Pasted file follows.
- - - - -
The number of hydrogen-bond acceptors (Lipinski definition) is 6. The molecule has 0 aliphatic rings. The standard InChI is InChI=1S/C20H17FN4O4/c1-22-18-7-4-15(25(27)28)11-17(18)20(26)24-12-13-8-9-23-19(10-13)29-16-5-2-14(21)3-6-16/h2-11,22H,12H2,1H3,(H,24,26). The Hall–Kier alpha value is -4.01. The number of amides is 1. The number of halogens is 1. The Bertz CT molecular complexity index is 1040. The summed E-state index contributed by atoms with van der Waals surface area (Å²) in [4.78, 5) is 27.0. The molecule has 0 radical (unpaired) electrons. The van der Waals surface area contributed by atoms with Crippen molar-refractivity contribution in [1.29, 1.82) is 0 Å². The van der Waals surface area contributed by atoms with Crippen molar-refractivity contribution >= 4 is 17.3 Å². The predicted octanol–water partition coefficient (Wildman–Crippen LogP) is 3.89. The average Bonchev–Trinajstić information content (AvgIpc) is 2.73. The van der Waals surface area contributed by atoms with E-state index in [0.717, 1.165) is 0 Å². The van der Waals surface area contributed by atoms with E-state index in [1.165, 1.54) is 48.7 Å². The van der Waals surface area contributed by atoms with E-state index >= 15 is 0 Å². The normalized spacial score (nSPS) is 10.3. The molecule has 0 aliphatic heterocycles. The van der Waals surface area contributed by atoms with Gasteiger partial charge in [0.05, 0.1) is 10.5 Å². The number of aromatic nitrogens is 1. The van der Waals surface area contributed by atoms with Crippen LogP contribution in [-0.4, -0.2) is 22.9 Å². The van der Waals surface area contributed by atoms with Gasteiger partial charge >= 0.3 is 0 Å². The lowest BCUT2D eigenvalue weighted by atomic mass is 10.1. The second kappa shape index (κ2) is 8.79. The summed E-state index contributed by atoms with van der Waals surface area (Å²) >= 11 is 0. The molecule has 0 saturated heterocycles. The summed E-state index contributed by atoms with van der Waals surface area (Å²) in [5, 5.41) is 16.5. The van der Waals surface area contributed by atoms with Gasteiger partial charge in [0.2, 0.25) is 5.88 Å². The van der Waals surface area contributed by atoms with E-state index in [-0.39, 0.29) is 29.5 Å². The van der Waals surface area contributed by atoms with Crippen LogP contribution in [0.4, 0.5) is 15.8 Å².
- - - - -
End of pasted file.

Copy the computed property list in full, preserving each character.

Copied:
The number of hydrogen-bond acceptors (Lipinski definition) is 6. The molecule has 0 aliphatic rings. The standard InChI is InChI=1S/C20H17FN4O4/c1-22-18-7-4-15(25(27)28)11-17(18)20(26)24-12-13-8-9-23-19(10-13)29-16-5-2-14(21)3-6-16/h2-11,22H,12H2,1H3,(H,24,26). The Hall–Kier alpha value is -4.01. The number of amides is 1. The number of halogens is 1. The Bertz CT molecular complexity index is 1040. The summed E-state index contributed by atoms with van der Waals surface area (Å²) in [4.78, 5) is 27.0. The molecule has 0 radical (unpaired) electrons. The van der Waals surface area contributed by atoms with Crippen molar-refractivity contribution in [1.29, 1.82) is 0 Å². The van der Waals surface area contributed by atoms with Crippen molar-refractivity contribution >= 4 is 17.3 Å². The predicted octanol–water partition coefficient (Wildman–Crippen LogP) is 3.89. The average Bonchev–Trinajstić information content (AvgIpc) is 2.73. The van der Waals surface area contributed by atoms with E-state index in [0.717, 1.165) is 0 Å². The van der Waals surface area contributed by atoms with E-state index in [1.165, 1.54) is 48.7 Å². The van der Waals surface area contributed by atoms with E-state index >= 15 is 0 Å². The normalized spacial score (nSPS) is 10.3. The molecule has 0 aliphatic heterocycles. The van der Waals surface area contributed by atoms with Gasteiger partial charge in [0.05, 0.1) is 10.5 Å². The number of aromatic nitrogens is 1. The van der Waals surface area contributed by atoms with Crippen LogP contribution in [-0.4, -0.2) is 22.9 Å². The van der Waals surface area contributed by atoms with Gasteiger partial charge >= 0.3 is 0 Å². The lowest BCUT2D eigenvalue weighted by atomic mass is 10.1. The second kappa shape index (κ2) is 8.79. The summed E-state index contributed by atoms with van der Waals surface area (Å²) >= 11 is 0. The molecule has 0 saturated heterocycles. The summed E-state index contributed by atoms with van der Waals surface area (Å²) in [5, 5.41) is 16.5. The van der Waals surface area contributed by atoms with Gasteiger partial charge in [0.2, 0.25) is 5.88 Å². The van der Waals surface area contributed by atoms with E-state index in [-0.39, 0.29) is 29.5 Å². The van der Waals surface area contributed by atoms with Crippen LogP contribution in [0.4, 0.5) is 15.8 Å².